Topical enough, as the Autumn International Rugby circus reaches its conclusion with Wales the only team to beat southern hemisphere opposition.
So perhaps it’s a good time to take another look at this book from the man who facilitated what is arguable England’s greatest sporting triumph since 1966. As a Welshman (albeit with an Irish passport) I had little to cheer about in recent years whilst following the national sport. Living in rugby mad Gloucestershire I watched the English triumph in Sydney in 2003 with my teeth (complete with their new fixed appliances) gritted and have endured the patronising comments ever since.
However I am enough of a fan to appreciate how good that collection of players was and to admire the way that they were prepared and conditioned, not only for that campaign, but for the several years leading to Australia using concepts taken from the world of business. It is for that reason that I suggest you read this as there are lessons for every business owner.
Sir Clive’s book is a very readable account from his appointment to the top job in 1997, including a lesson in how not to do an induction, “Office? Secretary? What do you need a secretary for Clive? You’re a coach; your place is out on the pitch with players. He shares with us the highs and lows of the way to the winning of the Webb Ellis trophy, including falling at the final hurdle in several Grand Slam attempts and the disappointment at being beaten by South Africa (with drop goals) in the quarter final in Paris in 1999.
I think what makes Woodward different from a lot of other coaches in sport is his willingness to do whatever is necessary, however unorthodox, to improve the team’s performance. Never afraid to change the organisation of his ‘back-room’ staff or to bring in assistance from outside what would be considered the normal sporting establishment he gave his players every last piece of assistance in order for them to perform on the field.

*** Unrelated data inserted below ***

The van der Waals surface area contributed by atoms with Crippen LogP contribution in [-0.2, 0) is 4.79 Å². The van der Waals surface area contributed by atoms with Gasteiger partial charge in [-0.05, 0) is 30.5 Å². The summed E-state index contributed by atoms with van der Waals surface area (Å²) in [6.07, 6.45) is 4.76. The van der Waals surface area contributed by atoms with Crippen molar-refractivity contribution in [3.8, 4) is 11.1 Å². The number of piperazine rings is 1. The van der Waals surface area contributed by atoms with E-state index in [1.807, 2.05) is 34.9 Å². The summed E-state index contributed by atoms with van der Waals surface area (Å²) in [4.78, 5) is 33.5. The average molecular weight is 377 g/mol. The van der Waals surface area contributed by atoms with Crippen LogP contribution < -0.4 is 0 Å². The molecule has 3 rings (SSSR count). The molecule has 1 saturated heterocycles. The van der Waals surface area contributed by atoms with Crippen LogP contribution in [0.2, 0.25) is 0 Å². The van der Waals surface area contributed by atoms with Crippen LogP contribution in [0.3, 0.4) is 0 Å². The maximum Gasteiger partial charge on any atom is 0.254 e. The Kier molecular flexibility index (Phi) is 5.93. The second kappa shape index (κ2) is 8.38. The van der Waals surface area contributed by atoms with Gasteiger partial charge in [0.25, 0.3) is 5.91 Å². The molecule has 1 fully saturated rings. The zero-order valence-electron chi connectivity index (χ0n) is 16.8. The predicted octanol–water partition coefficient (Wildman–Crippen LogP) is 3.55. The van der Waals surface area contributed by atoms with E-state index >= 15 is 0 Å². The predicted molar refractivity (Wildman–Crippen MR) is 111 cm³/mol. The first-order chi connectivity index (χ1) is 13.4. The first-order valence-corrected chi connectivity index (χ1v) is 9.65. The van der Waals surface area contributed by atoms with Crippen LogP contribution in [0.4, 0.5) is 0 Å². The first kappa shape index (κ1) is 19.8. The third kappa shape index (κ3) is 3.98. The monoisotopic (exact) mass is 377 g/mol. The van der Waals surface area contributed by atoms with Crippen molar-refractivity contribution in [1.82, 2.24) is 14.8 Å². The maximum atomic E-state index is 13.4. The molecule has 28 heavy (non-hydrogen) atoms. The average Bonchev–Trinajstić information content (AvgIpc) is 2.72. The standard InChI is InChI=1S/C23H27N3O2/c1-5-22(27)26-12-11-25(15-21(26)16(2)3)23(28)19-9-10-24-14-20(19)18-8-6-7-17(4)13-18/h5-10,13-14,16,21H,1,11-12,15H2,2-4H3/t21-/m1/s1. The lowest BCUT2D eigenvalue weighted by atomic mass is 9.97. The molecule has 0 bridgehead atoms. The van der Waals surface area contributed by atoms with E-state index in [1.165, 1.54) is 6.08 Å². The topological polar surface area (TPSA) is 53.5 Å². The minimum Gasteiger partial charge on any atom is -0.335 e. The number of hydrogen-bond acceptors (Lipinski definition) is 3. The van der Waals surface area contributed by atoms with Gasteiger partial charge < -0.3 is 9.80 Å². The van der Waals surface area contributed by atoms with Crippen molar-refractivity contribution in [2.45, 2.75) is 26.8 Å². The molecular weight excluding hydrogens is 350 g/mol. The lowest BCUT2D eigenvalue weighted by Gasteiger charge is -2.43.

Certainly England had underperformed at rugby for generations, they have the largest playing base of any country in the world several times greater than New Zealand and Australia (where Rugby Union is the third or fourth most popular sport behind Aussie Rules and Rugby League). England also had the financial clout to prepare teams, but the decision makers were amateur ‘the 57 old farts in blazers’ as Will Carling once famously said. Woodward wasn’t afraid to challenge this committee bound top echelon and ultimately it provided his undoing, realising that in order to take English Rugby forward needed more commitment from the RFU and constant improvement then when that was refused he was left with little choice but to walk away.
My copy of the book ends with him preparing to take the British Lions on tour to New Zealand, a tour that was disastrous both on and off the pitch; the Test matches were lost, the captain was injured in the opening minutes of the first test, several players returned home and missed large amounts of time because of injuries picked up on the trip. Many other players were either taken when clearly unfit or were selected because they had been part of a World Cup winning squad rather than a more recent Grand Slam winning one.
During ‘Winning’ Clive is clear to point out that it is important to take the long view and that it takes time to prepare, so perhaps he wasn’t the right man to lead a squad from four countries and to mould them in such a short space of time. Having been an insistent critic of Graham Henry who coached the previous Lions tour to Australia and narrowly lost the series, I am sure Sir Clive learned many lessons during his short trip to the Land of the Long White Cloud, not least of which is how hard the job is when you are THE man.
England have struggled since Sir Clive moved on, it seems perhaps that the one thing he didn’t do, in Covey terms, was to leave a legacy. Available from my Amazon store: here.
Filed under: Books, Coaching | Leave a comment »